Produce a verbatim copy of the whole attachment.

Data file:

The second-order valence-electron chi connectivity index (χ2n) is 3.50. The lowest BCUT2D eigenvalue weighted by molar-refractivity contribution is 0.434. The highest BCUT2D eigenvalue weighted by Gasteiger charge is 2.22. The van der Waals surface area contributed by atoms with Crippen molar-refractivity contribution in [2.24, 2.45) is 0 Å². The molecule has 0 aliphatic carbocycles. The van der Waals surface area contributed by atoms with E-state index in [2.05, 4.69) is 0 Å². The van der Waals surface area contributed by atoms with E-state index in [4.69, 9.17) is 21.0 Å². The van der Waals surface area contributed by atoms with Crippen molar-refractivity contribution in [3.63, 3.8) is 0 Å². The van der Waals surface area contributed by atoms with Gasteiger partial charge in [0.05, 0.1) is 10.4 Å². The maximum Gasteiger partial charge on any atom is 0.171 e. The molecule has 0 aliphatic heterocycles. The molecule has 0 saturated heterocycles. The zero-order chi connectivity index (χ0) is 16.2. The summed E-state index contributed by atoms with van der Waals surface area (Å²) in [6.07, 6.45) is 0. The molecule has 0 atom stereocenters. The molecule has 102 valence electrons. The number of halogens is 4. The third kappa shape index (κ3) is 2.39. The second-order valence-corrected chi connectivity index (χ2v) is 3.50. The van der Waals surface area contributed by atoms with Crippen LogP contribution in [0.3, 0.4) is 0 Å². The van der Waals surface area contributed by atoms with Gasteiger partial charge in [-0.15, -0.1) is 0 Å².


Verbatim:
The second-order valence-electron chi connectivity index (χ2n) is 3.50. The lowest BCUT2D eigenvalue weighted by molar-refractivity contribution is 0.434. The highest BCUT2D eigenvalue weighted by Gasteiger charge is 2.22. The van der Waals surface area contributed by atoms with Crippen molar-refractivity contribution in [2.24, 2.45) is 0 Å². The molecule has 0 aliphatic carbocycles. The van der Waals surface area contributed by atoms with E-state index in [2.05, 4.69) is 0 Å². The van der Waals surface area contributed by atoms with E-state index in [4.69, 9.17) is 21.0 Å². The van der Waals surface area contributed by atoms with Crippen molar-refractivity contribution in [3.63, 3.8) is 0 Å². The van der Waals surface area contributed by atoms with Gasteiger partial charge in [0.05, 0.1) is 10.4 Å². The maximum Gasteiger partial charge on any atom is 0.171 e. The molecule has 0 aliphatic heterocycles. The molecule has 0 saturated heterocycles. The zero-order chi connectivity index (χ0) is 16.2. The summed E-state index contributed by atoms with van der Waals surface area (Å²) in [6.07, 6.45) is 0. The molecule has 0 atom stereocenters. The molecule has 102 valence electrons. The number of halogens is 4. The third kappa shape index (κ3) is 2.39. The second-order valence-corrected chi connectivity index (χ2v) is 3.50. The van der Waals surface area contributed by atoms with Crippen LogP contribution in [0.3, 0.4) is 0 Å². The van der Waals surface area contributed by atoms with Gasteiger partial charge in [-0.15, -0.1) is 0 Å².